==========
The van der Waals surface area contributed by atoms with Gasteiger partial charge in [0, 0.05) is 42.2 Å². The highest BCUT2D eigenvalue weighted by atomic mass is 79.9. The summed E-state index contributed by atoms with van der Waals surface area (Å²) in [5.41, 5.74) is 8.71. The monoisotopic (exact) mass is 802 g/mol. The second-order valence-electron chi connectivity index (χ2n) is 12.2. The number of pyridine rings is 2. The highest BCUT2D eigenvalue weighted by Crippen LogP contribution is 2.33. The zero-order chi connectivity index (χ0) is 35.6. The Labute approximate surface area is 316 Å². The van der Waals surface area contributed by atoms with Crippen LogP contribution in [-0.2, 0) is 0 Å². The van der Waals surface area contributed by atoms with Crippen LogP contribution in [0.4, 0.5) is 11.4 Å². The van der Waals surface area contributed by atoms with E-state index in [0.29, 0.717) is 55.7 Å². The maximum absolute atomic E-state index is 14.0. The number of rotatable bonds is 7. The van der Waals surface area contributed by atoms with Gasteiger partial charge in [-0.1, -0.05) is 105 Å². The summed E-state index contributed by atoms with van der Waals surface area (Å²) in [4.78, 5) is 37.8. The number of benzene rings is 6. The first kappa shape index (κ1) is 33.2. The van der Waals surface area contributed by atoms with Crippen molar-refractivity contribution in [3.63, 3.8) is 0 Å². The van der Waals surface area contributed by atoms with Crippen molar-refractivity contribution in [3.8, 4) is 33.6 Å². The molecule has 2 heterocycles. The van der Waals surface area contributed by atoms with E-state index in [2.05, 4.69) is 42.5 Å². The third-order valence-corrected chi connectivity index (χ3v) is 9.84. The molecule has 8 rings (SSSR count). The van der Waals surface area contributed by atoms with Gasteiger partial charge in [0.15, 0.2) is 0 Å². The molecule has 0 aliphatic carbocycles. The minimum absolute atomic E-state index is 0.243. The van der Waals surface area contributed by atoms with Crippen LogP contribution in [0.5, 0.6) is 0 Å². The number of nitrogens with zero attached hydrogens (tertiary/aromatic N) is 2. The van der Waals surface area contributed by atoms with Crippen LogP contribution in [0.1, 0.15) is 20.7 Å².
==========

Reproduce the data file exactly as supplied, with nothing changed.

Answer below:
The van der Waals surface area contributed by atoms with Gasteiger partial charge in [0, 0.05) is 42.2 Å². The highest BCUT2D eigenvalue weighted by atomic mass is 79.9. The summed E-state index contributed by atoms with van der Waals surface area (Å²) in [5.41, 5.74) is 8.71. The monoisotopic (exact) mass is 802 g/mol. The second-order valence-electron chi connectivity index (χ2n) is 12.2. The number of pyridine rings is 2. The highest BCUT2D eigenvalue weighted by Crippen LogP contribution is 2.33. The zero-order chi connectivity index (χ0) is 35.6. The Labute approximate surface area is 316 Å². The van der Waals surface area contributed by atoms with Crippen LogP contribution in [-0.2, 0) is 0 Å². The van der Waals surface area contributed by atoms with Crippen LogP contribution in [0.4, 0.5) is 11.4 Å². The van der Waals surface area contributed by atoms with E-state index in [0.29, 0.717) is 55.7 Å². The maximum absolute atomic E-state index is 14.0. The number of rotatable bonds is 7. The van der Waals surface area contributed by atoms with Gasteiger partial charge in [-0.1, -0.05) is 105 Å². The summed E-state index contributed by atoms with van der Waals surface area (Å²) in [4.78, 5) is 37.8. The number of benzene rings is 6. The first kappa shape index (κ1) is 33.2. The van der Waals surface area contributed by atoms with Crippen molar-refractivity contribution in [3.63, 3.8) is 0 Å². The van der Waals surface area contributed by atoms with Crippen molar-refractivity contribution in [3.8, 4) is 33.6 Å². The molecule has 2 heterocycles. The van der Waals surface area contributed by atoms with E-state index in [2.05, 4.69) is 42.5 Å². The third-order valence-corrected chi connectivity index (χ3v) is 9.84. The molecule has 8 rings (SSSR count). The van der Waals surface area contributed by atoms with Gasteiger partial charge in [0.15, 0.2) is 0 Å². The molecule has 0 aliphatic carbocycles. The minimum absolute atomic E-state index is 0.243. The van der Waals surface area contributed by atoms with Crippen LogP contribution in [0.5, 0.6) is 0 Å². The number of nitrogens with zero attached hydrogens (tertiary/aromatic N) is 2. The van der Waals surface area contributed by atoms with Crippen LogP contribution in [0.1, 0.15) is 20.7 Å².